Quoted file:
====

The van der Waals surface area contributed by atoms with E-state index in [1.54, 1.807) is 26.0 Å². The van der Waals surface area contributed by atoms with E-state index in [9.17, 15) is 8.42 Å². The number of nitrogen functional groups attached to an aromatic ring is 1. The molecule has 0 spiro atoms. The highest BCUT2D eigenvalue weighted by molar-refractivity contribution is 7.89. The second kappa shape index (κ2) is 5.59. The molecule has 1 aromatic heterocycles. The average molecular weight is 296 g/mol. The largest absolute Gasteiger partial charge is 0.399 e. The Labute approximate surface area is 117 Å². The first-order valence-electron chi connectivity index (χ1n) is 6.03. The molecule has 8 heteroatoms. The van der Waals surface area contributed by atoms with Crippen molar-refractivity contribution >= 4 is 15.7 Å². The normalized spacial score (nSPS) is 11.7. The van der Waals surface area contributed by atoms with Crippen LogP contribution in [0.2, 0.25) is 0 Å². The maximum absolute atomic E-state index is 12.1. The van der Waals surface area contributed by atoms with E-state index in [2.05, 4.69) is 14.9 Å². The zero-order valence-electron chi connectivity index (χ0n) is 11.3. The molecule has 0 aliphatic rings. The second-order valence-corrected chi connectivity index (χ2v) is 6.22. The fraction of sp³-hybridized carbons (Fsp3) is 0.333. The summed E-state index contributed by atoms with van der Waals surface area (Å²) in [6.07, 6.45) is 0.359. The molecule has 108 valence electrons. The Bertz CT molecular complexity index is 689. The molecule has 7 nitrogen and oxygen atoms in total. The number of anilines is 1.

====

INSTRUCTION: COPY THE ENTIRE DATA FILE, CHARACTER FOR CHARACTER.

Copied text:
The van der Waals surface area contributed by atoms with E-state index in [1.54, 1.807) is 26.0 Å². The van der Waals surface area contributed by atoms with E-state index in [9.17, 15) is 8.42 Å². The number of nitrogen functional groups attached to an aromatic ring is 1. The molecule has 0 spiro atoms. The highest BCUT2D eigenvalue weighted by molar-refractivity contribution is 7.89. The second kappa shape index (κ2) is 5.59. The molecule has 1 aromatic heterocycles. The average molecular weight is 296 g/mol. The largest absolute Gasteiger partial charge is 0.399 e. The Labute approximate surface area is 117 Å². The first-order valence-electron chi connectivity index (χ1n) is 6.03. The molecule has 8 heteroatoms. The van der Waals surface area contributed by atoms with Crippen molar-refractivity contribution >= 4 is 15.7 Å². The normalized spacial score (nSPS) is 11.7. The van der Waals surface area contributed by atoms with Crippen LogP contribution in [0.2, 0.25) is 0 Å². The maximum absolute atomic E-state index is 12.1. The van der Waals surface area contributed by atoms with E-state index in [2.05, 4.69) is 14.9 Å². The zero-order valence-electron chi connectivity index (χ0n) is 11.3. The molecule has 0 aliphatic rings. The second-order valence-corrected chi connectivity index (χ2v) is 6.22. The fraction of sp³-hybridized carbons (Fsp3) is 0.333. The summed E-state index contributed by atoms with van der Waals surface area (Å²) in [6.07, 6.45) is 0.359. The molecule has 108 valence electrons. The Bertz CT molecular complexity index is 689. The molecule has 7 nitrogen and oxygen atoms in total. The number of anilines is 1.